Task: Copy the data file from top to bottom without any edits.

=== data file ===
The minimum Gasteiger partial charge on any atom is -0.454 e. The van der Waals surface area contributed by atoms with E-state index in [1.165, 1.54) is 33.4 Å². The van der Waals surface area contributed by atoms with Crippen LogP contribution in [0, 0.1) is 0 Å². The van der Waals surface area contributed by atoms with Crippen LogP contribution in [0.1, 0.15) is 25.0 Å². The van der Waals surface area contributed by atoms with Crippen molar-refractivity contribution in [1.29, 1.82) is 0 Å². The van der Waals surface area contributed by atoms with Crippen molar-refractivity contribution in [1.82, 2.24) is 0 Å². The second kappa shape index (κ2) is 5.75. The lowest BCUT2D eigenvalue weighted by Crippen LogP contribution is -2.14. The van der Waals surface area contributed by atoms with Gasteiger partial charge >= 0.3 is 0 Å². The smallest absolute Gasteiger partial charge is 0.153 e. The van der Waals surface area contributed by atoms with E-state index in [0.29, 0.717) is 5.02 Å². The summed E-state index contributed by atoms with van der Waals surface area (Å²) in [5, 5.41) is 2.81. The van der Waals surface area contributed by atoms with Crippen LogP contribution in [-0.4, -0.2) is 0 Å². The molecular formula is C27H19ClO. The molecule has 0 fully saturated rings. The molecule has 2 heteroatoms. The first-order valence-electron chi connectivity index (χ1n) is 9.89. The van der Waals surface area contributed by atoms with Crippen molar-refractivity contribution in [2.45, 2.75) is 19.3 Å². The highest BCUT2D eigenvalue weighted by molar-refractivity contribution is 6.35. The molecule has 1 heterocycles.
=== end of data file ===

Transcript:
The minimum Gasteiger partial charge on any atom is -0.454 e. The van der Waals surface area contributed by atoms with E-state index in [1.165, 1.54) is 33.4 Å². The van der Waals surface area contributed by atoms with Crippen LogP contribution in [0, 0.1) is 0 Å². The van der Waals surface area contributed by atoms with Crippen LogP contribution in [0.1, 0.15) is 25.0 Å². The van der Waals surface area contributed by atoms with Crippen molar-refractivity contribution in [1.29, 1.82) is 0 Å². The van der Waals surface area contributed by atoms with Crippen molar-refractivity contribution in [1.82, 2.24) is 0 Å². The second kappa shape index (κ2) is 5.75. The lowest BCUT2D eigenvalue weighted by Crippen LogP contribution is -2.14. The van der Waals surface area contributed by atoms with Gasteiger partial charge >= 0.3 is 0 Å². The smallest absolute Gasteiger partial charge is 0.153 e. The van der Waals surface area contributed by atoms with E-state index in [0.29, 0.717) is 5.02 Å². The summed E-state index contributed by atoms with van der Waals surface area (Å²) in [5, 5.41) is 2.81. The van der Waals surface area contributed by atoms with Crippen LogP contribution in [-0.4, -0.2) is 0 Å². The molecular formula is C27H19ClO. The molecule has 0 fully saturated rings. The molecule has 2 heteroatoms. The first-order valence-electron chi connectivity index (χ1n) is 9.89. The van der Waals surface area contributed by atoms with Crippen molar-refractivity contribution in [2.45, 2.75) is 19.3 Å². The highest BCUT2D eigenvalue weighted by molar-refractivity contribution is 6.35. The molecule has 1 heterocycles.